Society for Social Work and Research

Sixteenth Annual Conference Research That Makes A Difference: Advancing Practice and Shaping Public Policy
11-15 January 2012 I Grand Hyatt Washington I Washington, DC

156 Improving and Sustaining Community Health Through Coalition-Building: Lessons Learned From Three Community-Level Intervention Research Projects

Saturday, January 14, 2012: 4:30 PM-6:15 PM
Penn Quarter B (Grand Hyatt Washington)
Cluster: Social Work Practice
Symposium Organizer:
Valerie B. Shapiro, PhD, University of Washington
Social work has a long history of community practice (Weil, 2005). Community practice models integrate elements of community social and economic development, social planning, and community organizing for progressive social change with the intention to impact the community members that participate in the community practice process and the community members that stand to benefit from the community practice outcome. In a review conducted on the community practice literature from 1985 to 2001, Ohmer & Korr (2006) found 269 articles on community practice, only 20 of which were intervention studies. Of these intervention studies, only nine used a comparison group or longitudinal design, and only a single study (Wagenaar et al., 1999) used an experimental design to allow attribution of observed effects to the intervention. There is a clear need for the social work profession to continue assessing our community-practice strategies to determine which strategies reliably support community goals.

This symposium will share the findings from three community-based projects that use diverse research methods to build our knowledge base for community-level interventions. Each intervention attempts to effectuate system change to improve community health through a coalition building mechanism, such that an infrastructure is created to mobilize a community, reform the status quo, and sustain progress. Each paper argues that a macro-practice approach is essential to sustainable change, in the true spirit of social work's person-in-environment approach.

The first paper studies a coalition of 30 healthcare providers who came together to improve the healthcare services provided to political refugees in a suburban Minnesota community. This mixed method participatory action evaluation revealed changes in provider knowledge and attitudes as well as to their respective organizational processes. These changes included increased awareness, improved processes for working with survivors, improved networking and referrals, and broadened collaborations.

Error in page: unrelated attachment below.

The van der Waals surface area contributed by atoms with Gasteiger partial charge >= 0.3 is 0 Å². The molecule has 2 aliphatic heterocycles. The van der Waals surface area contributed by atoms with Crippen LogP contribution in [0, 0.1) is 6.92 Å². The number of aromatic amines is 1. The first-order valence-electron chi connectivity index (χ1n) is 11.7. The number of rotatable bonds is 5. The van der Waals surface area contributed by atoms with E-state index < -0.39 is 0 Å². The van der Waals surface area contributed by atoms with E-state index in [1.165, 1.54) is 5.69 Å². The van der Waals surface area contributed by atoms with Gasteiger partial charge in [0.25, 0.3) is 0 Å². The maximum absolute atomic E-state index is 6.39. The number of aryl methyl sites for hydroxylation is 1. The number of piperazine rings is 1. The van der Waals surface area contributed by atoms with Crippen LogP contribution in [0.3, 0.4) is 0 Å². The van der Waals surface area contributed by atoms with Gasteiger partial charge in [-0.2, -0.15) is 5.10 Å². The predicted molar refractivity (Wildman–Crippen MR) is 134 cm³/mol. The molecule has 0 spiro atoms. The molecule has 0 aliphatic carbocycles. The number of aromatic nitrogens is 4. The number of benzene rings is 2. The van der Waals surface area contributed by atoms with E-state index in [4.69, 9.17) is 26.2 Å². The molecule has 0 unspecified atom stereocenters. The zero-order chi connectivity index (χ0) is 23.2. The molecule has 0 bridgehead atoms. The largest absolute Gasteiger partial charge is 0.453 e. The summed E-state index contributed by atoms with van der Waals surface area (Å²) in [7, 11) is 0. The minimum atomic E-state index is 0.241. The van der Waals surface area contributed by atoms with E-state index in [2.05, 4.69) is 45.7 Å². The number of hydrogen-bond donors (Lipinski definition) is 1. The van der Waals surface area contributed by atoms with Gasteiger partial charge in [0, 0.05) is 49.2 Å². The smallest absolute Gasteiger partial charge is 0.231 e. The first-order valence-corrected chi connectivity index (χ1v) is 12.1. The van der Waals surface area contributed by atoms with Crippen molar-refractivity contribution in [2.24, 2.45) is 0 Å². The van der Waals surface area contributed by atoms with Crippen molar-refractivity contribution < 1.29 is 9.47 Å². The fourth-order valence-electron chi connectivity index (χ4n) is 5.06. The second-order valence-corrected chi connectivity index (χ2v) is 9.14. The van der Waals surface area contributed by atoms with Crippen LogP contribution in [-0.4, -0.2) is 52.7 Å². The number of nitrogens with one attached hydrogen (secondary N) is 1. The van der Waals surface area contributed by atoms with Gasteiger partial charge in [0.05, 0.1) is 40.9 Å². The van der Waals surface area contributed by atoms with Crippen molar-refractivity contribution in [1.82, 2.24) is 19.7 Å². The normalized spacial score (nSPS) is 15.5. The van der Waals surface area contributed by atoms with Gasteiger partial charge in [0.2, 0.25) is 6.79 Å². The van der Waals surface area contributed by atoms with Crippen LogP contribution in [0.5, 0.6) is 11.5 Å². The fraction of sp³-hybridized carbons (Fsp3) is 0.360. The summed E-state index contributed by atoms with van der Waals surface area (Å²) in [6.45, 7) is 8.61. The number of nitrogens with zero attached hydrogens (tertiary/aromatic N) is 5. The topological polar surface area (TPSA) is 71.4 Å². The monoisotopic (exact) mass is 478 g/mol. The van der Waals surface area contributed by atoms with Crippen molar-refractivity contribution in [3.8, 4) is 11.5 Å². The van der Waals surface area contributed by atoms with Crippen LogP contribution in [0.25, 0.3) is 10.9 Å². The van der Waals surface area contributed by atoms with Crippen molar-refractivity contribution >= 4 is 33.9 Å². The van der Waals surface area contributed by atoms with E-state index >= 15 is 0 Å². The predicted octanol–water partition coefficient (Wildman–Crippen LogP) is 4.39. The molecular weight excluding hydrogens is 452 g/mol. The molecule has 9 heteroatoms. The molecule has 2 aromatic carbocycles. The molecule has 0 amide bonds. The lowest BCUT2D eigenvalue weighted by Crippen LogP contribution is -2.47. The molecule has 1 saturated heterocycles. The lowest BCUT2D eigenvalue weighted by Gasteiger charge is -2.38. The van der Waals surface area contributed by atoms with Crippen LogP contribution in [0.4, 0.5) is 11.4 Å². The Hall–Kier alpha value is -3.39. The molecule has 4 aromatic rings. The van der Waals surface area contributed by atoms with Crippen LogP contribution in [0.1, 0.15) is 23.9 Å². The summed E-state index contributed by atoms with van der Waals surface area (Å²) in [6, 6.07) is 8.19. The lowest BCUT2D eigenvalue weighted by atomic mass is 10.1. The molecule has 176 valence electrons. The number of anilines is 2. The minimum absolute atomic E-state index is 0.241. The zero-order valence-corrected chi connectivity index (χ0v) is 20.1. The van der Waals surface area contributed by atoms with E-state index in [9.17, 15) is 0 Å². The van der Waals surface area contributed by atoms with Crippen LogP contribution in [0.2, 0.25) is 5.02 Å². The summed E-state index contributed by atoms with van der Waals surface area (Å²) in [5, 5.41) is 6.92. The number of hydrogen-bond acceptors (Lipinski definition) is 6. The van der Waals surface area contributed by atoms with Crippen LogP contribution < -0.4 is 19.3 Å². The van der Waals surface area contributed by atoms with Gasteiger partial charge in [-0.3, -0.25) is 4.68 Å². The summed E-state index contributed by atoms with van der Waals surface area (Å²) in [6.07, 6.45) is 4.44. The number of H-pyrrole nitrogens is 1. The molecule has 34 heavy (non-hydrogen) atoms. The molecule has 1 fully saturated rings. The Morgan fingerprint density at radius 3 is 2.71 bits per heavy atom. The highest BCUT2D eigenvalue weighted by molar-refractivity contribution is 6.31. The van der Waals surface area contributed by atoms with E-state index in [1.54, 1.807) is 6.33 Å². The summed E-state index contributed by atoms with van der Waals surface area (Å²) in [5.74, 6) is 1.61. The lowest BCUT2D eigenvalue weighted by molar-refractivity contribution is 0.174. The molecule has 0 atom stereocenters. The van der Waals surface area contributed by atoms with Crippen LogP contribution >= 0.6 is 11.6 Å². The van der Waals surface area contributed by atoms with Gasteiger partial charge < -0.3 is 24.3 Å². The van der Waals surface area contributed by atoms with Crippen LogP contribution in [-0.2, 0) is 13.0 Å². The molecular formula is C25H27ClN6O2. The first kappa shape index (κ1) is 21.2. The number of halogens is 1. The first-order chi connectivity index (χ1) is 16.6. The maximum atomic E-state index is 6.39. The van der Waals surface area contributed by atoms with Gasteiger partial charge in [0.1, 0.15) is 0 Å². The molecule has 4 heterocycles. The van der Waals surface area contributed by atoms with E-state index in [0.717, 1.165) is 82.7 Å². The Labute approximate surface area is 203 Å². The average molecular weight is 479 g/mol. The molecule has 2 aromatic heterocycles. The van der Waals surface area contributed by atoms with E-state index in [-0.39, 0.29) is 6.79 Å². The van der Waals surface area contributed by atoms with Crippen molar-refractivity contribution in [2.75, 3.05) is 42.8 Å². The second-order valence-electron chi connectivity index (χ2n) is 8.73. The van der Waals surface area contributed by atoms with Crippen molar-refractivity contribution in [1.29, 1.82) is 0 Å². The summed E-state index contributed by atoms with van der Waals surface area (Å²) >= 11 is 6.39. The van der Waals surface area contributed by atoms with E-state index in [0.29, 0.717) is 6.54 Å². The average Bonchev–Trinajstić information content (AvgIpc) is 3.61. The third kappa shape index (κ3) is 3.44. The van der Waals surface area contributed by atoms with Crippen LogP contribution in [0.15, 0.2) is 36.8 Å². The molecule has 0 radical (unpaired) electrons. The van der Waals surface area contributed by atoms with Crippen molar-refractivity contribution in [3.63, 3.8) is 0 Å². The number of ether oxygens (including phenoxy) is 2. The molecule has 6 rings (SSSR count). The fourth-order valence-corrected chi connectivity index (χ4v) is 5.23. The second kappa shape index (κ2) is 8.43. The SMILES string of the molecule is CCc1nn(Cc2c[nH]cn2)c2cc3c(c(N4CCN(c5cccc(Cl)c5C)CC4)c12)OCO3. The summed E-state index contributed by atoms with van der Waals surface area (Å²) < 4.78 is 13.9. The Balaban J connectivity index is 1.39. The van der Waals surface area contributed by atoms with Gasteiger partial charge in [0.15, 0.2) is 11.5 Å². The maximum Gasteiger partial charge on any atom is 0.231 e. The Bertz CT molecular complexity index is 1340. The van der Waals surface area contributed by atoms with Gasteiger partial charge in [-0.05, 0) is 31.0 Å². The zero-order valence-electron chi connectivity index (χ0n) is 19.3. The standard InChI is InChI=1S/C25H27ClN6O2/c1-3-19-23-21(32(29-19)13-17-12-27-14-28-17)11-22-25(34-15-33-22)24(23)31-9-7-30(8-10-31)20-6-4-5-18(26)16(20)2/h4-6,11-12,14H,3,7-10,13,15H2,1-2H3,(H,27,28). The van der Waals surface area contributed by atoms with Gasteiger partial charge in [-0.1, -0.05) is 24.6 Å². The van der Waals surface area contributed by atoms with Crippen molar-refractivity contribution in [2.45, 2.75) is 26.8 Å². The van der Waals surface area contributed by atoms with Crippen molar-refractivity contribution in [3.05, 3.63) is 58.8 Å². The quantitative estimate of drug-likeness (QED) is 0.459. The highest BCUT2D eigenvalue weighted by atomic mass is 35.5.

The second paper studies 11 community coalitions that utilized the Strategic Prevention Framework to reduce problem drinking in New Jersey. This evaluation allowed researchers to study how community-based coalitions can use a comprehensive needs assessment to inform the implementation of environmental change strategies. Analysis of observational, archival, and survey data revealed, for example, one coalition that used geographical data containing liquor outlet density and alcohol-related motor vehicle crash data to inform a media campaign and beverage server trainings.

The final paper studies 24 communities across 7 states that were randomized to conduct their coalition business as usual, or use the Communities That Care (CTC) prevention system, to address local health promotion goals. Although previous papers have shown that communities using the CTC system ultimately adopt a more scientific approach to prevention (Brown, et al., 2007) and have lower rates of delinquency and substance use relative to control communities (Hawkins, et al., 2009), this presentation will describe the extent to which CTC is a sustainable model of community-practice by examining the survival of the coalitions 1.5 years after study funding was withdrawn.

Each panelist will describe their method of community practice and the lessons learned from their community-based research project about using coalitions to build sustainable change for community health. 011-->

* noted as presenting author
Building Community Capacity for Healing Refugee Trauma: Evaluation of the New Neighbors Providers Network
Patricia Shannon, PhD, University of Minnesota-Twin Cities; Jennifer Simmelink, MSW, University of Minnesota-Twin Cities; Hyojin Im, MA, University of Minnesota-Twin Cities
Community Coalitions, Needs Assessments, and Environmental Strategies: How to Create Sustainable Change Using a National Substance Abuse Prevention Framework
Kristen Powell, MSW, Rutgers University; Cory M. Morton, MSW, Rutgers University; Donald K. Hallcom, PhD, New Jersey Department of Human Services; N. Andrew Peterson, PhD, Rutgers University
Exploring the Sustainability of Community-Based Interventions: Community-Level Effects of “Communities That Care” 1.5 Years Later
Kari M. Gloppen, MPH, University of Washington; Michael W. Arthur, PhD, University of Washington; Valerie B. Shapiro, PhD, University of Washington; J. David Hawkins, PhD, University of Washington
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